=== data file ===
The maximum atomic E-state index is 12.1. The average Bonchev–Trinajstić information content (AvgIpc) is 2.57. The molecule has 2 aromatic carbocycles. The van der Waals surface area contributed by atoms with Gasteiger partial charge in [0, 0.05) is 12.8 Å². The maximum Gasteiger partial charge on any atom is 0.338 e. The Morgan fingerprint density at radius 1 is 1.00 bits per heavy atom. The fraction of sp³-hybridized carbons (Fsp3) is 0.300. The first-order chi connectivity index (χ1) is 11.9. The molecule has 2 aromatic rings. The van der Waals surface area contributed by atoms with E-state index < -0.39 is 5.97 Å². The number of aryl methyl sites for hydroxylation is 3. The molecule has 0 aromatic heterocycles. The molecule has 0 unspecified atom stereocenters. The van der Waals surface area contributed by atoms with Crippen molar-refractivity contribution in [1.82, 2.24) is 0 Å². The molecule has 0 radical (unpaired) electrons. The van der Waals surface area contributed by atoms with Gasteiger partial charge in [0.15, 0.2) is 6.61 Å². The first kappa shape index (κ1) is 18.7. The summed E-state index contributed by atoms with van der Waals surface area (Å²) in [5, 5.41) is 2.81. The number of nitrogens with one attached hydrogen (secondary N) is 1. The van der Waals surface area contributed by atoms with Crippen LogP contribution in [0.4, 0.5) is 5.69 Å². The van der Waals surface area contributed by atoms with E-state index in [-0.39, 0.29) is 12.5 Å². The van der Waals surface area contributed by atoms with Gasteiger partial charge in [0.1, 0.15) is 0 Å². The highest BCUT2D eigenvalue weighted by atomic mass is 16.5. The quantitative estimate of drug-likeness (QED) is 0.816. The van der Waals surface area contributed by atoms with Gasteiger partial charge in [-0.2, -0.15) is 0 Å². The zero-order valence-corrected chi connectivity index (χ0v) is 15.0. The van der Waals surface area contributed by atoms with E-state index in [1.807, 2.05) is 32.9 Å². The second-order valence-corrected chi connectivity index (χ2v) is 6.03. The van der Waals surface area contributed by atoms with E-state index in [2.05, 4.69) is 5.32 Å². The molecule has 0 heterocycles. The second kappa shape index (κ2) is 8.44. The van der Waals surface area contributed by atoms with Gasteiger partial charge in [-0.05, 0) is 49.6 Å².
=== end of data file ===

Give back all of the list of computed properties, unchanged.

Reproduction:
The maximum atomic E-state index is 12.1. The average Bonchev–Trinajstić information content (AvgIpc) is 2.57. The molecule has 2 aromatic carbocycles. The van der Waals surface area contributed by atoms with Gasteiger partial charge in [0, 0.05) is 12.8 Å². The maximum Gasteiger partial charge on any atom is 0.338 e. The Morgan fingerprint density at radius 1 is 1.00 bits per heavy atom. The fraction of sp³-hybridized carbons (Fsp3) is 0.300. The first-order chi connectivity index (χ1) is 11.9. The molecule has 2 aromatic rings. The van der Waals surface area contributed by atoms with E-state index < -0.39 is 5.97 Å². The number of aryl methyl sites for hydroxylation is 3. The molecule has 0 aromatic heterocycles. The molecule has 0 unspecified atom stereocenters. The van der Waals surface area contributed by atoms with Crippen molar-refractivity contribution in [1.82, 2.24) is 0 Å². The molecule has 0 radical (unpaired) electrons. The van der Waals surface area contributed by atoms with Gasteiger partial charge in [0.15, 0.2) is 6.61 Å². The first kappa shape index (κ1) is 18.7. The summed E-state index contributed by atoms with van der Waals surface area (Å²) in [5, 5.41) is 2.81. The number of nitrogens with one attached hydrogen (secondary N) is 1. The van der Waals surface area contributed by atoms with Crippen LogP contribution in [0.4, 0.5) is 5.69 Å². The van der Waals surface area contributed by atoms with E-state index in [-0.39, 0.29) is 12.5 Å². The van der Waals surface area contributed by atoms with Gasteiger partial charge in [0.1, 0.15) is 0 Å². The highest BCUT2D eigenvalue weighted by atomic mass is 16.5. The quantitative estimate of drug-likeness (QED) is 0.816. The van der Waals surface area contributed by atoms with Gasteiger partial charge in [-0.2, -0.15) is 0 Å². The zero-order valence-corrected chi connectivity index (χ0v) is 15.0. The van der Waals surface area contributed by atoms with E-state index in [1.807, 2.05) is 32.9 Å². The second-order valence-corrected chi connectivity index (χ2v) is 6.03. The van der Waals surface area contributed by atoms with E-state index in [2.05, 4.69) is 5.32 Å². The molecule has 0 heterocycles. The second kappa shape index (κ2) is 8.44. The van der Waals surface area contributed by atoms with Gasteiger partial charge in [-0.05, 0) is 49.6 Å².